Donald Trump has agreed to provide the transcript of his phone call with Zelensky, and has denied any wrongdoing.

"I am currently at the United Nations representing our country, but have authorized the release tomorrow of the complete, fully declassified and un-redacted transcript of my phone conversation with President Zelensky of Ukraine," he tweeted on Tuesday.

"You will see it was a very friendly and totally appropriate call."

UPDATE: The White House has since released the transcript, in which Trump explicitly asks Zelensky to investigate Joe Biden and his son Hunter. There is no mention of aid being withheld, although the transcript covers just four pages worth of a 30 minute conversation.

The transcript also sees Trump urging Zelensky to liaise with US Attorney General William Barr, and his own personal lawyer Rudy Giuliani.

The White House has also said that it will make the whistle-blower's complaint available to Congress, and may allow the whistle-blower — a member of the US intelligence community — to meet with members of the House.

The substance of these documents will decide the next step in the inquiry. If there is sufficient evidence that Pelosi feels she can win a vote on Trump's impeachment, then she'll likely call for one. Currently, Democrats hold the majority in the House of Representatives by 235 to 198, with one Independent.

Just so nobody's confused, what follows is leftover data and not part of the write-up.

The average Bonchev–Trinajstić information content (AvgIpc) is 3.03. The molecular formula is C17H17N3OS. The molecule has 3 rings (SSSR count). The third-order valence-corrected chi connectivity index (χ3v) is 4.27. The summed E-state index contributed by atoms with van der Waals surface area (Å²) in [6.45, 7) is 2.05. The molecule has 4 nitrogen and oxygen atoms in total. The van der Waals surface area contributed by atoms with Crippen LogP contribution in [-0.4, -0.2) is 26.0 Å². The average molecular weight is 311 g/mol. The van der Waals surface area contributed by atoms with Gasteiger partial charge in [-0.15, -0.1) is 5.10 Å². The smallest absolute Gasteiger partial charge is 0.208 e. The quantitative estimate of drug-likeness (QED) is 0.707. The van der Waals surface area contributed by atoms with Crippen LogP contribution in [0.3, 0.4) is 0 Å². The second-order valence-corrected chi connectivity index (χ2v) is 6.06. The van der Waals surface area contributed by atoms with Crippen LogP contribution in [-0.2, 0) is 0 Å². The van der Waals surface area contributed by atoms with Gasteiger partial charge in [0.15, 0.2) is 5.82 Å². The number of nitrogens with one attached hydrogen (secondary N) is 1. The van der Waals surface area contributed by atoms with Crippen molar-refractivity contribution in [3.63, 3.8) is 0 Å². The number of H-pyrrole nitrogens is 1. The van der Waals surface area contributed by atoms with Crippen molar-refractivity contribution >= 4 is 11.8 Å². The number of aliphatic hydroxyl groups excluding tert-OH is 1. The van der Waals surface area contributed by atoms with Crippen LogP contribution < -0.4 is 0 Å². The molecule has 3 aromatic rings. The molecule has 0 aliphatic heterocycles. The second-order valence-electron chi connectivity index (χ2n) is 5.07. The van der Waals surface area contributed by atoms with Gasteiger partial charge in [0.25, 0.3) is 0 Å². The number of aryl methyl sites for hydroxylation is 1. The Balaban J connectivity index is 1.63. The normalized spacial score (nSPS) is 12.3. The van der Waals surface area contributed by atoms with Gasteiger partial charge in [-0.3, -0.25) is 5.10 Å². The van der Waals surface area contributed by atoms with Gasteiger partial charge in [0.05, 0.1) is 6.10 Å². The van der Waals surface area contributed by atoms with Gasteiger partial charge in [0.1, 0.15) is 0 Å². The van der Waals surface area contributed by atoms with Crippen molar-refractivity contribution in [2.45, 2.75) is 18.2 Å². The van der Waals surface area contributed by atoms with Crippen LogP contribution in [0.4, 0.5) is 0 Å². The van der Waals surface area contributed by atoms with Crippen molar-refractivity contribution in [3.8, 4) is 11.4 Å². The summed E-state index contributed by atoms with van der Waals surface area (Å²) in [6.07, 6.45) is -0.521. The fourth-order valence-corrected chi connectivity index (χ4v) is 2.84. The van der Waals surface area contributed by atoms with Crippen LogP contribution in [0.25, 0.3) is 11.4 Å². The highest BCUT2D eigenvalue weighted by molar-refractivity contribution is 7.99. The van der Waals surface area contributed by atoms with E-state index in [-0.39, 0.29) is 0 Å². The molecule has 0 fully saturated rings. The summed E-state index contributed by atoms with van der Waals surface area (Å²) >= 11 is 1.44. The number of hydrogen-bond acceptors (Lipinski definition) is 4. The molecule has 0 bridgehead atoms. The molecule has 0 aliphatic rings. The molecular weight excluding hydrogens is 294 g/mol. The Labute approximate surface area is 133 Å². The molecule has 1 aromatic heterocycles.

Impeachment itself does not remove an official from office, rather it leaves the official open to conviction by the Senate. This conviction would entail removal from office.

So does this mean the end of Donald Trump's presidency?

Well, no, probably not.

If the House of Representatives does eventually vote to impeach Donald Trump, articles of impeachment will then be forwarded to the Senate. Once the matter reaches the Senate, a super-majority is required to convict the president, meaning that 66 of the 100 elected Senators must find against the president.

As things stand, Trump's Republican Party has a majority of 53 in the Senate, against 45 Democrats and two Independents (one of whom is Bernie Sanders). Throughout Trump's tenure as president, members of his own party have almost never voted against his wishes, suggesting that they would be unlikely to do so on articles of impeachment. In this case, a minimum of 19 Republican senators would have to vote against the president.

For example, Bill Clinton was impeached by the House of Representatives in the 1990s when it transpired that he had lied under oath about his affair with Monica Lewinsky. Articles of impeachment were forwarded to the Senate, which declined to convict him.

The only other president to be impeached by the House of Representatives, Andrew Johnson in 1868, was also spared conviction by the Senate by just one vote.

Impeachment has played an important role in the end of presidencies, however. It was the threat of impeachment that saw Richard Nixon become the only president ever to resign the office.

It is possible that the impeachment proceedings will damage Donald Trump's campaign for re-election, but those in Trump's camp maintain the message that this process will only energise his base, and help him in the long-run.